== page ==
Community leaders, members show up ready to answer call
by Thomas E. Mitchell, Jr.
A panel representing civil rights, religion, education, health, government and business discussed ways to bring about a more inclusive and prosperous Milwaukee during a NAACP sponsored town hall meeting Saturday at MATC.
The meeting, held in the college’s Cooley Auditorium, was part of the civil rights organization’s “One MKE (Milwaukee)” initiative, the goal of which is to unite the community by collaborating and pooling resources across the entire community.
In doing so, a specific calendar of goals with measurable outcomes will be set, thus achieving greater impact and moving towards “One MKE.”
James Hall, president of the NAACP Milwaukee Branch, told those in attendance the initiative was created to address disparities that were identified in its report on the state of Milwaukee’s Black community.
The report noted several negative factors that impact the quality of life for the city’s residents: Joblessness and job creation, the widening achievement gap in education, the need for better transportation to jobs outside the community, public safety and how all of these have been affected by cuts in the state’s budget.
“We can’t go on like that,” Hall said. “We need to turn frustration into action. This meeting can’t be just another ‘feel good’ moment. A commitment is needed from all of us to change Milwaukee into one Milwaukee for all.”
The panel consisted of Hall, representing civil rights; Ralph Hollmon of the Milwaukee Urban League representing business, Rev. Willie Briscoe, president of MICAH (Milwaukee Inner City Churches Allied for Hope) representing the faith-based community, Curtis Marshall of the Wisconsin Division of Public Health, State Senator Lena Taylor representing government and Milwaukee Public School Superintendent Dr. Gregory Thornton representing education.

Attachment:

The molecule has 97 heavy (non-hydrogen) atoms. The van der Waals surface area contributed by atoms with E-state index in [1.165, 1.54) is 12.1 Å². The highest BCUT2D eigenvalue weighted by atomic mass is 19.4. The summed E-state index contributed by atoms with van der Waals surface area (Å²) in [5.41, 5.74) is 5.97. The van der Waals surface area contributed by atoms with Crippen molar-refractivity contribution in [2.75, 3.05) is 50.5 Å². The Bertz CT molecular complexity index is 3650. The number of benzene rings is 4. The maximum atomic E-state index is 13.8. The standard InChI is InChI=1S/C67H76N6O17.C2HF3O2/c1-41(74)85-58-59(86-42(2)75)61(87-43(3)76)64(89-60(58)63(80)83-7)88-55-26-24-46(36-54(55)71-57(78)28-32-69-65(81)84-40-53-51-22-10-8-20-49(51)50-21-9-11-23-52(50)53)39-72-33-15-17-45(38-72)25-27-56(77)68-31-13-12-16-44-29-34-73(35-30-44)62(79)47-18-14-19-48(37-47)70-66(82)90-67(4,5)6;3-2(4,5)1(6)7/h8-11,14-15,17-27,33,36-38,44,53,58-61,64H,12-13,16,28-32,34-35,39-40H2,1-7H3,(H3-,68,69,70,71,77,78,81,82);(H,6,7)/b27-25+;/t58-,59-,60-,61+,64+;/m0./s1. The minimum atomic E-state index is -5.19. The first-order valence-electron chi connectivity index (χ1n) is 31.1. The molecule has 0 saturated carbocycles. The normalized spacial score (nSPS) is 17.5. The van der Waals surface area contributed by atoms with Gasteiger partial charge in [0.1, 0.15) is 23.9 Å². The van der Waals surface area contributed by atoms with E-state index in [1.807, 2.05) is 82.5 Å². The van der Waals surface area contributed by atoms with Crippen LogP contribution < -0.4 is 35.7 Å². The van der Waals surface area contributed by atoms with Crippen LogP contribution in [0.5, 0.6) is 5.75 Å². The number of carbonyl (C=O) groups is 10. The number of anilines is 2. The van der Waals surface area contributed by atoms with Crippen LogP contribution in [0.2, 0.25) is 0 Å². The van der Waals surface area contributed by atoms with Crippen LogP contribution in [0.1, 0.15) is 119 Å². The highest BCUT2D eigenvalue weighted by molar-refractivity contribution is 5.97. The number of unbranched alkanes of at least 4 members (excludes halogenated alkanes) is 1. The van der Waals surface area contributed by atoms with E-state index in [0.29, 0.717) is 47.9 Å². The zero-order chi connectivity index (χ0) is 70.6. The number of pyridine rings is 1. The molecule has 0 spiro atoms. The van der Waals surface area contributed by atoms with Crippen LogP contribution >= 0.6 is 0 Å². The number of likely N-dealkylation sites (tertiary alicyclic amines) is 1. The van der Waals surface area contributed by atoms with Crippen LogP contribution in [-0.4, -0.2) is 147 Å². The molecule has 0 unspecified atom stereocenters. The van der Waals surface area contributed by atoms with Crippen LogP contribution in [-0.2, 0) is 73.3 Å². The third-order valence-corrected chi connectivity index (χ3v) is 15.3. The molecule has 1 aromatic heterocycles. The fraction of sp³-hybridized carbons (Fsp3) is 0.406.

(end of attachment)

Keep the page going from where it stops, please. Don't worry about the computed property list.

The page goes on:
The panel answered questions submitted by the audience via text messaging, as well as questions created by members of the NAACP’s Young Adult Committee, which moderated the panel discussion.
Thornton noted that many MPS high school graduates leave Milwaukee and Wisconsin because “they don’t feel that anyone has their back” when it comes to opportunities for jobs and career growth.
“We must keep our promises to youth, adults and seniors to make this city better for all,” Thornton said.
Admitting there is a tremendous amount of frustration regarding the problems faced by the community, Hollmon urged the audience not to throw in the towel and quit.
“(We can’t) stop trying to improve things. ‘One MKE’means equal opportunity, valuing diversity and making sure all individuals have a good quality of life to support themselves and their families.
“Then it would be much easier to handle the issues and challenges that confront us.”
Saying we are in a fight not for the Black, Latino andWhite race but for the Human Race, Briscoe said the “cancer” of social problems confronting the city would soon spread to the suburbs and the entire state.
Marshall pointed to the possible closing of Sinai Samaritan Hospital the city’s only remaining downtown hospital within easy reach of the community-as an example of the health disparities and problem with access to care for those on assistance or receiving Medicaid.
Taylor stressed the need to forge an agenda with goals and a timetable that they can present to the community and extract a commitment to address those issues it outlines.
Said Thornton: “We must put our egos and need for recognition aside and focus on getting things done that benefit the community positively.”
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